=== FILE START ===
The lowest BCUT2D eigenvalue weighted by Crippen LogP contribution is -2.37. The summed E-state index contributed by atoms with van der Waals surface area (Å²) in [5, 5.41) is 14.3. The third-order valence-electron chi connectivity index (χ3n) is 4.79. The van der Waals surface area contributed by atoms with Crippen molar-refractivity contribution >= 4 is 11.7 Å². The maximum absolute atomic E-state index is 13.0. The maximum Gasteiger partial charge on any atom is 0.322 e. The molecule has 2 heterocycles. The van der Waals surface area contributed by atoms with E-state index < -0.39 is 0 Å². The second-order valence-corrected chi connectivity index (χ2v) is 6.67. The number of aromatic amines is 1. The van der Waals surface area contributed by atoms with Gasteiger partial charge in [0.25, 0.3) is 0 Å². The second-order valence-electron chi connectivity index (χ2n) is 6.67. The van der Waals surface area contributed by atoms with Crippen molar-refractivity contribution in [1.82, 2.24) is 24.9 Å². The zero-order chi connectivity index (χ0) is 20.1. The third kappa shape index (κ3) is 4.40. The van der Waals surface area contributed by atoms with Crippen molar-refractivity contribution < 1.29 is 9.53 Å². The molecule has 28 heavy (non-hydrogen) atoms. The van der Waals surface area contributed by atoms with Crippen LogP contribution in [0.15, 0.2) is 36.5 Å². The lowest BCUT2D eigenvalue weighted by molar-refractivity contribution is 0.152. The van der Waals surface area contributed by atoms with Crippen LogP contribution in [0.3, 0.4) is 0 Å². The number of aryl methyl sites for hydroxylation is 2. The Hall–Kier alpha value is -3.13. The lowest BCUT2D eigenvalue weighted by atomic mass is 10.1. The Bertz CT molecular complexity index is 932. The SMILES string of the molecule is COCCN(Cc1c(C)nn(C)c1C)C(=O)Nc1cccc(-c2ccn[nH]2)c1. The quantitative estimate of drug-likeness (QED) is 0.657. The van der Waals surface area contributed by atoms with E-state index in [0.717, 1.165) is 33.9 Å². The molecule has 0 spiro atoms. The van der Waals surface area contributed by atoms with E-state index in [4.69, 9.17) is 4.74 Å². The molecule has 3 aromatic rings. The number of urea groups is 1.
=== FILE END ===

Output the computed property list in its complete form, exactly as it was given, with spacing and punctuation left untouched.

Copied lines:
The lowest BCUT2D eigenvalue weighted by Crippen LogP contribution is -2.37. The summed E-state index contributed by atoms with van der Waals surface area (Å²) in [5, 5.41) is 14.3. The third-order valence-electron chi connectivity index (χ3n) is 4.79. The van der Waals surface area contributed by atoms with Crippen molar-refractivity contribution >= 4 is 11.7 Å². The maximum absolute atomic E-state index is 13.0. The maximum Gasteiger partial charge on any atom is 0.322 e. The molecule has 2 heterocycles. The van der Waals surface area contributed by atoms with E-state index < -0.39 is 0 Å². The second-order valence-corrected chi connectivity index (χ2v) is 6.67. The number of aromatic amines is 1. The van der Waals surface area contributed by atoms with Gasteiger partial charge in [0.25, 0.3) is 0 Å². The second-order valence-electron chi connectivity index (χ2n) is 6.67. The van der Waals surface area contributed by atoms with Crippen molar-refractivity contribution in [1.82, 2.24) is 24.9 Å². The zero-order chi connectivity index (χ0) is 20.1. The third kappa shape index (κ3) is 4.40. The van der Waals surface area contributed by atoms with Crippen molar-refractivity contribution < 1.29 is 9.53 Å². The molecule has 28 heavy (non-hydrogen) atoms. The van der Waals surface area contributed by atoms with Crippen LogP contribution in [0.15, 0.2) is 36.5 Å². The lowest BCUT2D eigenvalue weighted by molar-refractivity contribution is 0.152. The van der Waals surface area contributed by atoms with Crippen LogP contribution in [0.3, 0.4) is 0 Å². The number of aryl methyl sites for hydroxylation is 2. The Hall–Kier alpha value is -3.13. The lowest BCUT2D eigenvalue weighted by atomic mass is 10.1. The Bertz CT molecular complexity index is 932. The SMILES string of the molecule is COCCN(Cc1c(C)nn(C)c1C)C(=O)Nc1cccc(-c2ccn[nH]2)c1. The quantitative estimate of drug-likeness (QED) is 0.657. The van der Waals surface area contributed by atoms with E-state index in [0.717, 1.165) is 33.9 Å². The molecule has 0 spiro atoms. The van der Waals surface area contributed by atoms with E-state index in [4.69, 9.17) is 4.74 Å². The molecule has 3 aromatic rings. The number of urea groups is 1.